race title fits her to a T
Valley driver first woman to win Montana 500
Northwest motor racing history was made last month when for the first time a woman won the prestigious Montana 500. Nan Robison, of Spokane Valley, took the checkered flag in the 50th running of the three-day event.
“It’s the dream of a lifetime,” said Robison, who drove to victory in her bright yellow 1925 roadster, Tweety Bird.
The Montana 500, which has been run annually since 1961, is a race for stock Model T Fords and is thought to be the only timed race for speed held on public roads in the United States. “Speed” is relative, however: Only five of the 80-plus-year-old cars averaged over 50 mph this year.
But any thrill missing in the Montana 500’s speed is more than made up for by the narrowness of its margins. After three days of racing, Robison was less than three minutes ahead of the runner-up, her brother Tom Carnegie, and three-tenths of a mile per hour faster.
“The tiniest detail can make all the difference,” said racer Mark Hutchinson, of Spokane. “At the end of day one, I was three seconds behind the car ahead of me. Squeezing a fraction of a mile per hour more from my T or straightening a few corners would make up for that.”
But even the most meticulous strategizing can’t account for one unpredictable factor: the Model T itself.
“They’re just cantankerous,” said Mike Robison, a Spokane-based racer and son of Nan Robison. And he’d know: A mechanic, he specializes in Model T’s at the Antique Auto Ranch, the Spokane Valley shop owned by Carnegie. Carnegie himself fell victim to the Model T’s personality in the race’s final miles.
“My mom and I passed Tom pulling a large hill on the way into Missoula,” Robison said of his uncle, who was leading the race. “His car had no power, and he got passed by five drivers on the last leg.” In true Model T fashion, the car worked perfectly post-race. That irony doesn’t bother Carnegie.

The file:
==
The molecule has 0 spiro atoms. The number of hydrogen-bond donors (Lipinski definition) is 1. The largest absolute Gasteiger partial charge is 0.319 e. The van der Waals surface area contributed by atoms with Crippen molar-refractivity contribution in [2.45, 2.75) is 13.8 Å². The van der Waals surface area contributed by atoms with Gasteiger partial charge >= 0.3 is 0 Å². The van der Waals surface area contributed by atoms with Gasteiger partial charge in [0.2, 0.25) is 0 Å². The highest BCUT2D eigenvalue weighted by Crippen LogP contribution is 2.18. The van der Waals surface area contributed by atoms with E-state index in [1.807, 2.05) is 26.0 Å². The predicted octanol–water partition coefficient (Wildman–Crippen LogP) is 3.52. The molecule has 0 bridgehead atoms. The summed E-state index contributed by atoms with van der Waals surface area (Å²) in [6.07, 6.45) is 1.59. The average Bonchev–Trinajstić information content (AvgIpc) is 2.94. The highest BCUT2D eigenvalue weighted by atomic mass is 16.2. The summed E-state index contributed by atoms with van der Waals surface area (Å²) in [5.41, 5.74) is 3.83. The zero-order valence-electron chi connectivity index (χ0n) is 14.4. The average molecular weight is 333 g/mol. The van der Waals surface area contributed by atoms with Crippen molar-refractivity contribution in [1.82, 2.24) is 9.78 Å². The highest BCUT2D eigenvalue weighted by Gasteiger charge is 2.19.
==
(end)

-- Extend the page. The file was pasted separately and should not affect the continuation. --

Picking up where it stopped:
“I’m very happy with the final results,” he said following the race. “I built the car that Nan drove to win, but having a good car is only half the battle. You still have to drive it to its potential, and she did. I’m really proud of my sister.”
Though many features of the Montana 500 have remained the same over the years, one difference is unmistakable. Whereas early drivers were almost all Montanans, Spokane-based racers now dominate the field, with 10 of this year’s 17 drivers hailing from the area. The reason for this phenomenon: Carnegie and the Antique Auto Ranch. Besides providing unbridled enthusiasm for racing Model T’s, Carnegie offers the Spokane racers access to his shop, tools, expertise and, often, his cars themselves. And the T racers respond in kind, competing fiercely on race day, but pulling out all the stops to help each other compete.
“It’s truly a community,” said Hutchinson.
By today’s standards, Model T’s seem quaint. So it’s easy to forget that they were, in many ways, groundbreaking.
“The Model T was the real deal,” Carnegie said. “It was a car years ahead of its time and absolutely full of innovations.”
One of those innovations was the basis for something Americans do without even thinking: drive on the right-hand side of the road. Ford’s decision to make the Model T left-hand drive – a first in a mass-produced American car – proved instantly popular, and was copied immediately by other American automakers.
Two of the original Montana 500 competitors were on hand for the 2010 race, including its founder, Ed Towe, of Sierra Vista, Ariz., who served as grand marshal. At 96, he no longer drives, but he waved the green and checkered flags to begin and end each day’s racing.
“For years, guys all over Montana were holding informal local races with their T’s,” he recalled. “I got the idea to put on one big race across the state.” One of the goals of the first Montana 500, said Towe, was to test the endurance of the cars. It was a test the Model T continues to pass, as does the Montana 500 itself.